Mariam becomes the first wife of Rasheed. Her husband is verbally and physically abusive. Mariam, who has no children of her own, develops a protective stance toward Laila, Rasheed’s second wife, and her children. To do so, she overcame her jealousy of the younger woman. Ultimately, Mariam takes the risk of defending Laila from Rasheed’s violent attack and in the process kills him. Despite having no children of her own, she plays a maternal role.

Luke is a husband and father, but he is not interested in those roles. After marrying Meggie to gain access to her assets, he focuses on empire-building. He exploits others, such as by sending Meggie away to work in service.

Assef is a one-dimensional villain who seems to be a sociopath, incapable of warm feelings. All his actions are geared toward exercising and expanding his power, both through personal physical attacks on others and in his leading role with the Taliban.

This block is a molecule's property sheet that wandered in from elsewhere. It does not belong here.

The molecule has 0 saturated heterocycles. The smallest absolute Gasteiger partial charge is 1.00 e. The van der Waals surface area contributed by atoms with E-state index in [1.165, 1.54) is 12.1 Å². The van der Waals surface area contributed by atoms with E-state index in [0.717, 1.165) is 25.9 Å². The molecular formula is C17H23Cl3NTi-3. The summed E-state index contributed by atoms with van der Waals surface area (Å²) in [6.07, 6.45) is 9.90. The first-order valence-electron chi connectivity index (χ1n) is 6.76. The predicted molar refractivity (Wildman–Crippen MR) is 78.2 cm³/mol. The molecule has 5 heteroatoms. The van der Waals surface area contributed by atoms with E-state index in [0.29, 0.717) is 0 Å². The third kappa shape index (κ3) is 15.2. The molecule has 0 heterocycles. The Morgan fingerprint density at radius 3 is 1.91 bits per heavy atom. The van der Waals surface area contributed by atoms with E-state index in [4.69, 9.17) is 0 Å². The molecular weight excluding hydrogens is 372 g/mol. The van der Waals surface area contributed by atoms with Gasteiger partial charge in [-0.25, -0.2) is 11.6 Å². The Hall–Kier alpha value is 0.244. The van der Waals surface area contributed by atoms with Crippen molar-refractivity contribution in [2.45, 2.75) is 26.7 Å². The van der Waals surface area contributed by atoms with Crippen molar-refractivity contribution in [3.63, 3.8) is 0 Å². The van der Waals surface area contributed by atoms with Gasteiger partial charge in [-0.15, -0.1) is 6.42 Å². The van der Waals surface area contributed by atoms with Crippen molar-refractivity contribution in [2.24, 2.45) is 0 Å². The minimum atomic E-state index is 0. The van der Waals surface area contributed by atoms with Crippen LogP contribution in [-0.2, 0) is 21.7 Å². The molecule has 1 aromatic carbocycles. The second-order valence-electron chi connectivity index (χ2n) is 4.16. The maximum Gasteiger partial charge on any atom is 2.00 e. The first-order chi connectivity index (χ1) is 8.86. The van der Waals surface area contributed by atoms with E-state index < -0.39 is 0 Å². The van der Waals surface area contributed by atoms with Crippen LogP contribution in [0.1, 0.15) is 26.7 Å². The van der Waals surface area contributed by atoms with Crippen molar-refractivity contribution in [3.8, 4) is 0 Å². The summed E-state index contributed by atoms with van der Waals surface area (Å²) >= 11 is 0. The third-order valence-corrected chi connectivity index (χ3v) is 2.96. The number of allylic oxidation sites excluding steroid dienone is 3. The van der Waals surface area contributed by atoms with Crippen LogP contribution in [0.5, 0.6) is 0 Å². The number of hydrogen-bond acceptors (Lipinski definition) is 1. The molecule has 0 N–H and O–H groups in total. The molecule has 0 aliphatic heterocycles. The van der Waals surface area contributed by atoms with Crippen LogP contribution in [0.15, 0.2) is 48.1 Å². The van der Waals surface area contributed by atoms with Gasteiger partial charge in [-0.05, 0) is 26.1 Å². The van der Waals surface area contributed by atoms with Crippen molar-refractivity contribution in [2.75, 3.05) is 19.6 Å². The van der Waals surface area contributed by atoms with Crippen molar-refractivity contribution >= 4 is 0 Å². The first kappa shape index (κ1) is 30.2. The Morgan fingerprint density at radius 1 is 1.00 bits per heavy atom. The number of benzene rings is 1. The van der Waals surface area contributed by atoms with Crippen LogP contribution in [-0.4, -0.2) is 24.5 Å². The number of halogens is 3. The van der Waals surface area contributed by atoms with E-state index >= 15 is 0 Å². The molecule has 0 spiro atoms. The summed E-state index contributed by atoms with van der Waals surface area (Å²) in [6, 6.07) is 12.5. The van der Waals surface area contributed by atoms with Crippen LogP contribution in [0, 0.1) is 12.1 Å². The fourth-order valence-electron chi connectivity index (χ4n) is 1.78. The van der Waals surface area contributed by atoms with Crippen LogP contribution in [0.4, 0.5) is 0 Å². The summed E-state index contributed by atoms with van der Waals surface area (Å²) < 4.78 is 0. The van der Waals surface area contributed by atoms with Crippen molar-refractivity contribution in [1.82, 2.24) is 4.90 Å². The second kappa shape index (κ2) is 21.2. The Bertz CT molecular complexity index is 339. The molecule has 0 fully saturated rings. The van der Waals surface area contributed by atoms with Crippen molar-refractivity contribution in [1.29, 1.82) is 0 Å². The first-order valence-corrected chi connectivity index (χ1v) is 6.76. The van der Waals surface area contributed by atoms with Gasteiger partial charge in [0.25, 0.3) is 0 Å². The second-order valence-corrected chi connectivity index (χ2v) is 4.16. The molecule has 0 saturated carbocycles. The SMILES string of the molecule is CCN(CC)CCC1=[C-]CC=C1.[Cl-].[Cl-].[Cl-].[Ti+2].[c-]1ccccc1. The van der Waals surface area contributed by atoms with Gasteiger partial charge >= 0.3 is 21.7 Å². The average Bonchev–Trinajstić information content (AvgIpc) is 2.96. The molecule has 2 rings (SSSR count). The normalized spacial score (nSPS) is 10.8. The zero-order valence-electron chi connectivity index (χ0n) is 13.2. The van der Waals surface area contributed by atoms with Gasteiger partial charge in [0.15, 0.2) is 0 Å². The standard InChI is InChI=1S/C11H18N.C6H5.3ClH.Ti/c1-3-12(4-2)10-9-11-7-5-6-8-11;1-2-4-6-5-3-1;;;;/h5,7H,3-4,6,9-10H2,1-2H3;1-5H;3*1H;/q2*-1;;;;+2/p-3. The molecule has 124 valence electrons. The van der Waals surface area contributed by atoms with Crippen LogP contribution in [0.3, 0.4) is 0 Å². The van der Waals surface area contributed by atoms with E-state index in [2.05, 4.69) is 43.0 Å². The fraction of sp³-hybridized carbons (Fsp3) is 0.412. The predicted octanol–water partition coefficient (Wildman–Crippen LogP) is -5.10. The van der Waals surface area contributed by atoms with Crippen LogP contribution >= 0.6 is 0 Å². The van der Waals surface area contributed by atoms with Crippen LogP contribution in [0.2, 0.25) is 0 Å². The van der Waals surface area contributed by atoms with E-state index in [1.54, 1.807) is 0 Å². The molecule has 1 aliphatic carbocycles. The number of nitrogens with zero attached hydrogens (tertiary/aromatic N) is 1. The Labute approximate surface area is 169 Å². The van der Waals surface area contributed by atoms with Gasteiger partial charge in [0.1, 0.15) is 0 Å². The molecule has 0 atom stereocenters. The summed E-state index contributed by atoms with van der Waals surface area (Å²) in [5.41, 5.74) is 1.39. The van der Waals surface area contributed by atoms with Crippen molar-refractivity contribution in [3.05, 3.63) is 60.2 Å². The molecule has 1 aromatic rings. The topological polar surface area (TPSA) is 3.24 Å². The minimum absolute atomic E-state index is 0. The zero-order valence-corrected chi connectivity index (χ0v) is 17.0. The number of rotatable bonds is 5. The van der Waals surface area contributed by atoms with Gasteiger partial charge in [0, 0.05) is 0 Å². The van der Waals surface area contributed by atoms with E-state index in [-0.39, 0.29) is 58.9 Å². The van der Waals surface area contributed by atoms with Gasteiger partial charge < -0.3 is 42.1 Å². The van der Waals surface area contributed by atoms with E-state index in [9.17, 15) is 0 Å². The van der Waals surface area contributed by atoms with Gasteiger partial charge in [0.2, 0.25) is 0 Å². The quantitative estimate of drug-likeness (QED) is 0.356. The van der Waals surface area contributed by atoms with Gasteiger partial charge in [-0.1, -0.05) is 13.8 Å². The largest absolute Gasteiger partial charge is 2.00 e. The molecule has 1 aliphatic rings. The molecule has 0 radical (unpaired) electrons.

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Who contrasts Mariam from A Thousand Splendid Suns in The Thorn Birds and The Kite Runner?

Mariam in A Thousand Splendid Suns is a woman who has to endure a great deal of hardship in her life: her own illegitimacy, her mother's suicide, and her long, childless marriage to an abusive husband. When she is in danger of giving way entirely to bitterness, she is redeemed by her love and protectiveness towards Laila and Laila's children. Her story is still an unhappy one, but it has the dignity of high tragedy, rather than the squalor of self-centered bitterness.

Self-centered bitterness is a good phrase for the end of Mary Carson's life in The Thorn Birds. She has had none of Mariam's hardships to endure; indeed, her life has been remarkably easy. She married a man of immense wealth, whom she found she could manipulate without difficulty, and, when he died, she used his wealth to manipulate everyone else around her.